Treatment of Atypical Depression With Cognitive Therapy or Phenelzine: A Double-blind, Placebo-Controlled Trial.
ABSTRACT Background: Patients with a typical depression are more likely to respond to monoamine oxidase inhibitors than to tricyclic antidepressants. They are frequently offered psychotherapy in the absence of controlled tests. There are no prospective, randomized, controlled trials, to our knowledge, of psychotherapy for atypical depression or of cognitive therapy compared with a monoamine oxidase inhibitor. Since there is only 1 placebo-controlled trial of cognitive therapy, this trial fills a gap in the literature on psychotherapy for depression.Methods: Outpatients with DSM-III-R major depressive disorder and atypical features (N = 108) were treated in a 10-week, double-blind, randomized, controlled trial comparing acute-phase cognitive therapy or clinical management plus either phenelzine sulfate or placebo. Atypical features were defined as reactive mood plus at least 2 additional symptoms: hypersomnia, hyperphagia, leaden paralysis, or lifetime sensitivity to rejection.Results: With the use of an intention-to-treat strategy, the response rates (21-item Hamilton Rating Scale for Depression score, </=9) were significantly greater after cognitive therapy (58%) and phenelzine (58%) than after pill placebo (28%). Phenelzine and cognitive therapy also reduced symptoms significantly more than placebo according to contrasts after a repeated-measures analysis of covariance and random regression with the use of the blind evaluator's final Hamilton Rating Scale for Depression score. The scores between cognitive therapy and phenelzine did not differ significantly. Supplemental analyses of other symptom severity measures confirm the finding.Conclusions: Cognitive therapy may offer an effective alternative to standard acute-phase treatment with a monoamine oxidase inhibitor for outpatients with major depressive disorder and atypical features.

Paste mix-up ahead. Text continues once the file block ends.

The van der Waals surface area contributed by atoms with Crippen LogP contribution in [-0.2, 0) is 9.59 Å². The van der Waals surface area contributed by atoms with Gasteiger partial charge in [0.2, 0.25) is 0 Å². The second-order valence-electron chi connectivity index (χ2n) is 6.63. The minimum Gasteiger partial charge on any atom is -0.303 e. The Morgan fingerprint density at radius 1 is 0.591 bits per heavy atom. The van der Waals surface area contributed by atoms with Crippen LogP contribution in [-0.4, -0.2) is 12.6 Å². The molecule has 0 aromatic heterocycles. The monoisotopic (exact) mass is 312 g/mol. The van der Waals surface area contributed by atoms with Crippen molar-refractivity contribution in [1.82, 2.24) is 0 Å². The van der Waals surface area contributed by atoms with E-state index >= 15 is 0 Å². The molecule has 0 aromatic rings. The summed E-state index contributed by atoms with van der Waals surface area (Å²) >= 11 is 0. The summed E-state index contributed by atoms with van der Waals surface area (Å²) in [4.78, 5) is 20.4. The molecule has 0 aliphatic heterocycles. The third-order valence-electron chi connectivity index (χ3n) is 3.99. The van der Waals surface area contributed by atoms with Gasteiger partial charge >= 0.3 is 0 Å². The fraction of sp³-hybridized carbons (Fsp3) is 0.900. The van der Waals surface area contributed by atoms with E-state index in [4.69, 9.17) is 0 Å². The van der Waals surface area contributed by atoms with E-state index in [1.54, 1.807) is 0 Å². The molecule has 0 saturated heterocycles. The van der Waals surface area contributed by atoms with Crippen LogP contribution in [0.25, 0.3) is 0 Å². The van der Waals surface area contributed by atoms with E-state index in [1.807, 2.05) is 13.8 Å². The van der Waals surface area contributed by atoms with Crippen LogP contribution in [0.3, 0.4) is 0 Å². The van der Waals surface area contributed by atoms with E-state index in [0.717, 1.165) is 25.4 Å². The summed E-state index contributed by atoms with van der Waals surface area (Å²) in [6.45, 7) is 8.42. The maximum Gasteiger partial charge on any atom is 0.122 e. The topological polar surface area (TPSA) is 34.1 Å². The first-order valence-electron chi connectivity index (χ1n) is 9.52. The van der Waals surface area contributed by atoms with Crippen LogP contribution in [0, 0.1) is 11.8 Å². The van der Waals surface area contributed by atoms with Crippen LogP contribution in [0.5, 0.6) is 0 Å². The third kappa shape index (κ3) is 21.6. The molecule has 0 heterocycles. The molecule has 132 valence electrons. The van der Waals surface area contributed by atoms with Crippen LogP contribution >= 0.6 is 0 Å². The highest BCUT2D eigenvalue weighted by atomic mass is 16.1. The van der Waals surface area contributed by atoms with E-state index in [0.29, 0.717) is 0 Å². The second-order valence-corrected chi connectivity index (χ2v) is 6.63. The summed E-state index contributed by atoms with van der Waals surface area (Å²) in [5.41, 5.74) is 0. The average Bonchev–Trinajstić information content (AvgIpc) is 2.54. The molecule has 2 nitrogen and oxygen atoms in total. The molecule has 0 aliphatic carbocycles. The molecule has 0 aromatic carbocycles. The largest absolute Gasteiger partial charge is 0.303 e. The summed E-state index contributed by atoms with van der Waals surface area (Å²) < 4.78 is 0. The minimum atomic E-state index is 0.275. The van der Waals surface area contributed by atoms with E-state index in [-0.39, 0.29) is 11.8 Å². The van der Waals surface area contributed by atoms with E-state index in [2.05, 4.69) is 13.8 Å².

Full-textDOI: · Available from: Robin B Jarrett, Jun 13, 2015
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ABSTRACT: The authors examined the amount and durability of change in the cognitive content of 156 adult outpatients with recurrent major depressive disorder after treatment with cognitive therapy. The pre-post magnitude of change was large for the Attributional Style Questionnaire Failure composite (d = 0.79), Dysfunctional Attitudes Scale (d = 1.05), and Self-Efficacy Scale (d = 0.83), and small for the Attributional Style Questionnaire Success composite (d = 0.30). Changes in cognitive content were clinically significant, as defined by their 64%-87% scores overlapping with score distributions from community dwellers. Improvement was durable over a 2-year follow-up. Changes in negative cognitive content could be detected early and distinguished responders from nonresponders. In responders, continuation-phase cognitive therapy was associated with further improvements on only 1 measure of cognitive content. Early changes in negative cognitive content did not predict later changes in depressive symptoms, which the authors discuss in the context of methodological challenges and the cognitive theory of depression.Journal of Consulting and Clinical Psychology 07/2007; 75(3):432-46. DOI:10.1037/0022-006X.75.3.432 · 4.85 Impact Factor